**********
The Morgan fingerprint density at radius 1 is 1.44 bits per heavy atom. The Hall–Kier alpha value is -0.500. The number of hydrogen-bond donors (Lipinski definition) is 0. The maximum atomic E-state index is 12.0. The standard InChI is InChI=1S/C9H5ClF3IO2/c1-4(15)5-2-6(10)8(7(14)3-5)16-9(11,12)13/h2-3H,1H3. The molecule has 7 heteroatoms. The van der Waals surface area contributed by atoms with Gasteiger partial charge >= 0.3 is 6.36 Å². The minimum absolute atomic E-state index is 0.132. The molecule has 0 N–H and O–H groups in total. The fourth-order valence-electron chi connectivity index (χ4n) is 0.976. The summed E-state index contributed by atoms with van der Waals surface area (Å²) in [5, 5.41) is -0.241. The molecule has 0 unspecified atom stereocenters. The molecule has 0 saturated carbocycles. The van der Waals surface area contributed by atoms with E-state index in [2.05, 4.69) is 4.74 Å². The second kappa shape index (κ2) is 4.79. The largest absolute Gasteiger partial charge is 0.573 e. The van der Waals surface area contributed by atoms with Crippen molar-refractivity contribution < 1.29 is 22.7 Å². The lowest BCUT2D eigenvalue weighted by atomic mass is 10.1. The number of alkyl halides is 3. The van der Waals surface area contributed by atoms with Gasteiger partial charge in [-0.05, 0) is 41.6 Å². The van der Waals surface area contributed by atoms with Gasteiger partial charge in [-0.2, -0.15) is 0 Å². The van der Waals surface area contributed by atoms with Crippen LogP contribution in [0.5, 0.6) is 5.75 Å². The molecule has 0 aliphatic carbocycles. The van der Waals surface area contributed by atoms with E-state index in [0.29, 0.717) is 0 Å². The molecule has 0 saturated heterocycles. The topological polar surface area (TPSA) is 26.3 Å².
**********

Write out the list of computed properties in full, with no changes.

The Morgan fingerprint density at radius 1 is 1.44 bits per heavy atom. The Hall–Kier alpha value is -0.500. The number of hydrogen-bond donors (Lipinski definition) is 0. The maximum atomic E-state index is 12.0. The standard InChI is InChI=1S/C9H5ClF3IO2/c1-4(15)5-2-6(10)8(7(14)3-5)16-9(11,12)13/h2-3H,1H3. The molecule has 7 heteroatoms. The van der Waals surface area contributed by atoms with Gasteiger partial charge >= 0.3 is 6.36 Å². The minimum absolute atomic E-state index is 0.132. The molecule has 0 N–H and O–H groups in total. The fourth-order valence-electron chi connectivity index (χ4n) is 0.976. The summed E-state index contributed by atoms with van der Waals surface area (Å²) in [5, 5.41) is -0.241. The molecule has 0 unspecified atom stereocenters. The molecule has 0 saturated carbocycles. The van der Waals surface area contributed by atoms with E-state index in [2.05, 4.69) is 4.74 Å². The second kappa shape index (κ2) is 4.79. The largest absolute Gasteiger partial charge is 0.573 e. The van der Waals surface area contributed by atoms with Crippen molar-refractivity contribution < 1.29 is 22.7 Å². The lowest BCUT2D eigenvalue weighted by atomic mass is 10.1. The number of alkyl halides is 3. The van der Waals surface area contributed by atoms with Gasteiger partial charge in [-0.05, 0) is 41.6 Å². The van der Waals surface area contributed by atoms with Gasteiger partial charge in [-0.2, -0.15) is 0 Å². The van der Waals surface area contributed by atoms with Crippen LogP contribution in [0.5, 0.6) is 5.75 Å². The molecule has 0 aliphatic carbocycles. The van der Waals surface area contributed by atoms with E-state index in [0.29, 0.717) is 0 Å². The molecule has 0 saturated heterocycles. The topological polar surface area (TPSA) is 26.3 Å².